National interference in arbitration - is the idea of “Free & Fair” international arbitration under threat?

Dispute Resolution and Arbitration

Reports of national interference in international commercial and investment arbitration are now common. Injunctions, property seizures, arrests and even extradition are some of the methods being pursued by parties on the national level in order to disrupt international arbitral proceedings or to gain some advantage. Typical examples include injunctions, property seizures, arrests of key officers and witnesses, and even extradition. This panel will consider how widespread such national interference is, what forms it takes, and what powers international tribunals have to safeguard the integrity of their proceedings.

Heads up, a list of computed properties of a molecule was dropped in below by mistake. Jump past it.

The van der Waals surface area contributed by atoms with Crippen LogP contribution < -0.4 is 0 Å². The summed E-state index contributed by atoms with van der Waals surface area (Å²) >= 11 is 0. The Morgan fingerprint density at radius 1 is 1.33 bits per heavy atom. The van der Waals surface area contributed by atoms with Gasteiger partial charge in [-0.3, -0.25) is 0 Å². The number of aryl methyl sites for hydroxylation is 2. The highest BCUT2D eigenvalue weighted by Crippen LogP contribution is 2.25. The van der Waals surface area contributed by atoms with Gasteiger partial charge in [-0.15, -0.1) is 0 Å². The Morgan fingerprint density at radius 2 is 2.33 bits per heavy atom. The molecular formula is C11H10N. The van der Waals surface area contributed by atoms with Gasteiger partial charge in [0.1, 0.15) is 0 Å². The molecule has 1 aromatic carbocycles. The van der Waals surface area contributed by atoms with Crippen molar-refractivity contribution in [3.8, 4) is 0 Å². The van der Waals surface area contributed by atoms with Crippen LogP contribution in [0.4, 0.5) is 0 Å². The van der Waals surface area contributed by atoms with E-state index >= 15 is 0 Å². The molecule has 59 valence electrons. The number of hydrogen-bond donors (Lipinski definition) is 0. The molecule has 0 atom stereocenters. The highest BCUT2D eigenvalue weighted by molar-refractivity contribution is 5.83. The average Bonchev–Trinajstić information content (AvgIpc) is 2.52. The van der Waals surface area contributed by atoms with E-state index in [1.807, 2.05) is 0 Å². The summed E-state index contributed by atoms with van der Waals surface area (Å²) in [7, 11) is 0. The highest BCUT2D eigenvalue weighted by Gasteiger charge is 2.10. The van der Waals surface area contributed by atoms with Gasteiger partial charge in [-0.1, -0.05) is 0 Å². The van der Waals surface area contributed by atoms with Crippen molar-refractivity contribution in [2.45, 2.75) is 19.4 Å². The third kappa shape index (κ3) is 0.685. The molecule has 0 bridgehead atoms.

• Ben Olbourne, 39 Essex Chambers
  • Mohan Reviendran Pillay, Pinsent Masons Millay LLP


  • Chiann Bao, Skadden, Arps, Slate, Meagher & Flom
  • Juliet Blanch, Juliet Blanch Arbitration
  • Nicholas Lingard, Freshfields Bruckhaus Deringer
  • Kirin Shanti Moganasundram, Shearn Delamore & Co


Supported by

NZ Law Society

Supported by


Supported by

100% Pure New Zealand

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